Starting a New Year Practise Routine – Piano Teacher in Wallsend, NSW

It’s a new year and with that comes new routines, new commitments and new goals. For parents of piano kids, now – while you are setting school, activity and homework routines – is the time to establish piano into those routines. For adult students, it’s a good reminder to work some time into your schedule.

Why?

Because we know that if you don’t practise, you don’t progress, and if you don’t progress, you will become disheartened and probably give up. But we can make it easier.

Would you sleep soundly if the only place you could sleep was in the middle of your laundry while the washing machine and dryer were operating?

How productive would your work be if half the items you needed to do that work were not to hand?

If you were trying to study, would your effort be effective if you were banished to a cold, musty downstairs room away from the warmth and comfort of the main house?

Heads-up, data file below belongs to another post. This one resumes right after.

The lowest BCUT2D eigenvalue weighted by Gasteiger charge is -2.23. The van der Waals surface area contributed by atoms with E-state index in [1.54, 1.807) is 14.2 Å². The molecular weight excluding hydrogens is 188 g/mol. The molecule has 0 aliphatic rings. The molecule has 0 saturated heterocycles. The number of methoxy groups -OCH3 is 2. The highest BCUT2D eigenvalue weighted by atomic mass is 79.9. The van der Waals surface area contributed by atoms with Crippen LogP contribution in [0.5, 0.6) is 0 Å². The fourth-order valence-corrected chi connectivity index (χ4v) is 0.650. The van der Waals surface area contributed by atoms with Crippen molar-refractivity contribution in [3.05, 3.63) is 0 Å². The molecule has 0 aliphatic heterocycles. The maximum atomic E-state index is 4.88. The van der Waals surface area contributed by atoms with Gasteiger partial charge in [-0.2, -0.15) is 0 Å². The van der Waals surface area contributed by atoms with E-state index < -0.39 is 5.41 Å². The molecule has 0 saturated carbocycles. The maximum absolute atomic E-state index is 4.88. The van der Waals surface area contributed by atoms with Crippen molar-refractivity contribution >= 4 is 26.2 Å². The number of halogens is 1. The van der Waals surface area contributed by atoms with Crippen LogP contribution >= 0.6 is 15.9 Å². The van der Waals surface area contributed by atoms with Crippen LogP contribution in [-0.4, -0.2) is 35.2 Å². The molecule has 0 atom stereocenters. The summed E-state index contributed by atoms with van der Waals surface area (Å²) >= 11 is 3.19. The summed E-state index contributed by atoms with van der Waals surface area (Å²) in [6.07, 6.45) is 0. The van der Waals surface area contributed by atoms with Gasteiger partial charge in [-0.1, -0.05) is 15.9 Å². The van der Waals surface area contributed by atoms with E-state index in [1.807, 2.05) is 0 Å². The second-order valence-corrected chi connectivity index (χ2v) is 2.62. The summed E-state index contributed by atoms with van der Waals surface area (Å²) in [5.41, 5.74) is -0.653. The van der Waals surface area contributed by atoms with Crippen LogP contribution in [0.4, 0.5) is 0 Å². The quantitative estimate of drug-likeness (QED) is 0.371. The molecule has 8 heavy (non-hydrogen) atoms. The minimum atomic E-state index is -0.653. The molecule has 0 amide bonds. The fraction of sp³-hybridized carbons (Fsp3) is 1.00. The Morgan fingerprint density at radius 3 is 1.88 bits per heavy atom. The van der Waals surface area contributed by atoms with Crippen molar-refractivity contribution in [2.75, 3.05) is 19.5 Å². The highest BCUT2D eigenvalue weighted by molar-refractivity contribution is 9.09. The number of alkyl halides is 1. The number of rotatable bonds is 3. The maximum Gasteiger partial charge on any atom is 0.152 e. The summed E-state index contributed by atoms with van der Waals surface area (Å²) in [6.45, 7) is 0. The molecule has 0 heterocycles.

Of course, we are more successful in what we do if we have everything we need, are in the best environment and are nice and comfy. It’s no different for our piano practise. If going to the piano is lonely, uncomfortable and disorganised, chances are you (or your child) won’t feel inclined to practise. What can we do to help?

We can create a practise nest. A place that is welcoming, comfortable and organised.

The wonderful folk at Teach Piano Today have provided some great tips for creating such a space. While they have been written for parents of piano kids, the same tactics apply for adult students; create a nest where you feel comfortable and have everything you need before you begin.